We drove over.

She sat upright

on a towel on

Stephen’s seat

in the mini-van,

nose divining rod

dipping out

the window.

 

Eager, probably

wishing I’d drive faster,

if gentle goldens even

think like that — just

to race for squirrels

beneath that copse

of oaks then chase

a tennis ball and

bring it sopping

back to me!

 

Ginny squats just inside

the tree line, beside not on

the trail, then bounds ahead

tail high and wagging:

Who knows what our walk

may bring? A squirrel, a deer,

once tortoises mating, his

chest plate flat and scraping

her helmeted back,

reptilian hands squirming

for purchase and she

seeming to smile patiently

allowing the one thrusting

intrusion her armor

would ever allow.  We

animals — how alien

to each other yet how

in our yearning alike!

 

Or that other time

Ginny came bolting back

tail between her legs

because behind her loped

at twenty paces

in no special hurry

a coyote bony

as the wily cartoon

in chilling pursuit

her cousin – what all dogs

would be, I guess,

without us.

 

Most days it’s just

a trudge I hardly register.

She romps ahead then

waits on her haunches

my guide and example

wondering why he can’t seem

to forget himself for one minute.

I mean, how much better to

nose about, to sniff the riches,

all the variants from yesterday’s

adventure, oh here, see this

dead branch has fallen!

 

Begrudge an hour after work.

Let the girl off leash to run,

let me off keyboard to stroll,

and stretch our legs.

Big deal.

 

Exactly. Because

in the best of all possible

futures – we have just

4 or 5 short human years

before this will be too much

for her. Her fluffy coat

thinned, her muzzle grizzled

and yes how I will cry

that day we lay

her ashes here.

 

Because then you know

all these mundane walks

that mean nothing

but catching the air

will rise past goals and

objectives and balanced

books to strike me

hard across the face.

 

While all I fret over, my

schemes and worry my

grudges and drudgery

add up to less

than that cobweb

brushing my cheek back

when Ginny’s tongue lolled

so giddily on her frolic

ahead on a woodsy

lane and oh too late

I hear it now the world

at my knee said, woof.

 

Intimation – a poem

It was that spring

when my heart slowed

I was dizzy.

 

It rained a lot.

I would be up alone

with coffee

on the back porch

and the sun lifting at a slant

would streak the lawn

like Van Gogh with new tubes

of oils slapping on lurid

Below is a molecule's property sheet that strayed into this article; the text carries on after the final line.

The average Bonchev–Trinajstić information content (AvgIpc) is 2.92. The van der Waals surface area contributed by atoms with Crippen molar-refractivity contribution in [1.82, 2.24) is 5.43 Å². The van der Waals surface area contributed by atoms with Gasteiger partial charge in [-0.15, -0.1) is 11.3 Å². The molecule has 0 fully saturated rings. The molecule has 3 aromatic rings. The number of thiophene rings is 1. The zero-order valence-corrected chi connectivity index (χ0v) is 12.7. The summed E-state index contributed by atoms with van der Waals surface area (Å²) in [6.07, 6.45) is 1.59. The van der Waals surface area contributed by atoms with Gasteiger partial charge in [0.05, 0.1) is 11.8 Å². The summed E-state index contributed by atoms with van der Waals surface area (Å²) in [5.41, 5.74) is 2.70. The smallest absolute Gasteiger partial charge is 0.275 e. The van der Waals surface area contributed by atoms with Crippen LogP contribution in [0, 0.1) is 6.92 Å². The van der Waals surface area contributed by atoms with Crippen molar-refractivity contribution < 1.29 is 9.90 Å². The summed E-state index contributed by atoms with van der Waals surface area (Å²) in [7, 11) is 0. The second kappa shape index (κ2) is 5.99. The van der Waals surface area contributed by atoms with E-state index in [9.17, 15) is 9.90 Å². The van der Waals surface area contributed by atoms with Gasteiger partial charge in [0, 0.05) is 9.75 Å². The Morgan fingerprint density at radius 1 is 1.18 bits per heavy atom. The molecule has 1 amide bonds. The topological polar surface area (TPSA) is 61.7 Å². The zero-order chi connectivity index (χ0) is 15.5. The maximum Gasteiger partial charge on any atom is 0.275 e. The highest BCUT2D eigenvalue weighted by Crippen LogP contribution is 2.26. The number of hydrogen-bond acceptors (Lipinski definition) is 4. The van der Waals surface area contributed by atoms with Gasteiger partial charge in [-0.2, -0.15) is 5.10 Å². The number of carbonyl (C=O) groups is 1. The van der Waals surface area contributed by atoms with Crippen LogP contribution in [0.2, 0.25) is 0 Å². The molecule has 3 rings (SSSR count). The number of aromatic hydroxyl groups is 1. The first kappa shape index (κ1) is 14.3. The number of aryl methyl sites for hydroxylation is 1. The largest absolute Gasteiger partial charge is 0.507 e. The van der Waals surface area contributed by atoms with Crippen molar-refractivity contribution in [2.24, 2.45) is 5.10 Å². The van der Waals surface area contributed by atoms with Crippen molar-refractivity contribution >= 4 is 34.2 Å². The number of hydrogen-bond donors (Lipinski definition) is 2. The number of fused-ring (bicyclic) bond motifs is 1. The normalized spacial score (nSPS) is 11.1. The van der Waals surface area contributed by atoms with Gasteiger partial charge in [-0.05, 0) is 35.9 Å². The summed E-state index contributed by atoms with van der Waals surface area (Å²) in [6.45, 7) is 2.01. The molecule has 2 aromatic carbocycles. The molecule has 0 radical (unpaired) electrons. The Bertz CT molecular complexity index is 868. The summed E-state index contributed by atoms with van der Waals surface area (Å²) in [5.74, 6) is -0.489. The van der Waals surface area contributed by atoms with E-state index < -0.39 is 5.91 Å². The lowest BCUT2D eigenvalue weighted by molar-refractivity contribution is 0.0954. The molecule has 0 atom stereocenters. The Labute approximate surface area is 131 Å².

impasto, I’d say greens but

the miscellany

could be maddening.

 

We were dropping like flies

my ears rang as if boxed

and the darkness reeled

when I’d get up to pee.

On the porch scalloped color

dappled shadow a lurid

radiance that strafed your eyes.

 

It struck me all at once

how it may be to go

that I may even sign off without regret

because none of this was for me

all just an inkling of how

profligate beyond appreciation

a suburban morning can be

 

and will be long after

my slurpy heart slows to a stop.

Some did not go gentle some lost their heads

or fretted impossible cures

and I imagine I may cry

over leaving this complicated heaven

amidst the sure disintegration of whatever

faculties had been mustered to appreciate,

dawdle, play.

 

But here with this oddly slowing heart

another option dawns, that a gift can be

discovering that you are done have

outstayed your welcome now

& your blue mama calls you back to nourish

whatever comes next in the dapple

of the stars.

 

Joey lay down on his bed.

He’d showered, his clothes laid out for work

and I guessed his wow as it all went down

because I would hope the same in my time

but I think now there may be this interim

theatre of lurid color and explosive flavor

of getting walloped on the head with

momentary gaps in the things we ignore

like balance & rhythm & flow.

 

Ears ringing as I stagger to a chair

take a seat and finger the pulse

sumping at my wrist an indication

of when whatever belonging

I’d imagined fails, when all I really was

tumbles into the warmth of a backyard compost

piled with egg shells, coffee grinds, and friends

 

I will go, cracked and ground like them,

and by then one can hope that will be okay

as if it mattered when

of course whether there is anyone

awake to see it sunlight

goes splash like milk

on the porch floor and chimes

tinkle tinkle in the breeze

and seeds across the lawn upsprout

their dream of Van Gogh green.